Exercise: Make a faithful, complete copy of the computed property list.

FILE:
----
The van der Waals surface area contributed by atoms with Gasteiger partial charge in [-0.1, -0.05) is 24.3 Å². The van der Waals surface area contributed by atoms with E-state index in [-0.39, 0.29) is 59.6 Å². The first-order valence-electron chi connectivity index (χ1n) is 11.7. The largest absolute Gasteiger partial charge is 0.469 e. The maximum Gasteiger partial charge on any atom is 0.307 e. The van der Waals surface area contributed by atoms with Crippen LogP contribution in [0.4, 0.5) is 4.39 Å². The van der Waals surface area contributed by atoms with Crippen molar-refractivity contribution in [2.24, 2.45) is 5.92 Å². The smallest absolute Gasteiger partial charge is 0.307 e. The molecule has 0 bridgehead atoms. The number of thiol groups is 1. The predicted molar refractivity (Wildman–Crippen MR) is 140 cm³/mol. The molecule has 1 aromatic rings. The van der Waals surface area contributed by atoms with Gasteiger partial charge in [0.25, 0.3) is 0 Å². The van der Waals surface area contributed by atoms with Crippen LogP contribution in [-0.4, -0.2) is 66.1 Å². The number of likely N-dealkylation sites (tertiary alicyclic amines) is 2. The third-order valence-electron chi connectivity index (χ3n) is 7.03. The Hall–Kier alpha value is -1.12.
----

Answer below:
The van der Waals surface area contributed by atoms with Gasteiger partial charge in [-0.1, -0.05) is 24.3 Å². The van der Waals surface area contributed by atoms with E-state index in [-0.39, 0.29) is 59.6 Å². The first-order valence-electron chi connectivity index (χ1n) is 11.7. The largest absolute Gasteiger partial charge is 0.469 e. The maximum Gasteiger partial charge on any atom is 0.307 e. The van der Waals surface area contributed by atoms with Crippen LogP contribution in [0.4, 0.5) is 4.39 Å². The van der Waals surface area contributed by atoms with Crippen molar-refractivity contribution in [2.24, 2.45) is 5.92 Å². The smallest absolute Gasteiger partial charge is 0.307 e. The molecule has 0 bridgehead atoms. The number of thiol groups is 1. The predicted molar refractivity (Wildman–Crippen MR) is 140 cm³/mol. The molecule has 1 aromatic rings. The van der Waals surface area contributed by atoms with Gasteiger partial charge in [0.25, 0.3) is 0 Å². The van der Waals surface area contributed by atoms with Crippen LogP contribution in [-0.4, -0.2) is 66.1 Å². The number of likely N-dealkylation sites (tertiary alicyclic amines) is 2. The third-order valence-electron chi connectivity index (χ3n) is 7.03. The Hall–Kier alpha value is -1.12.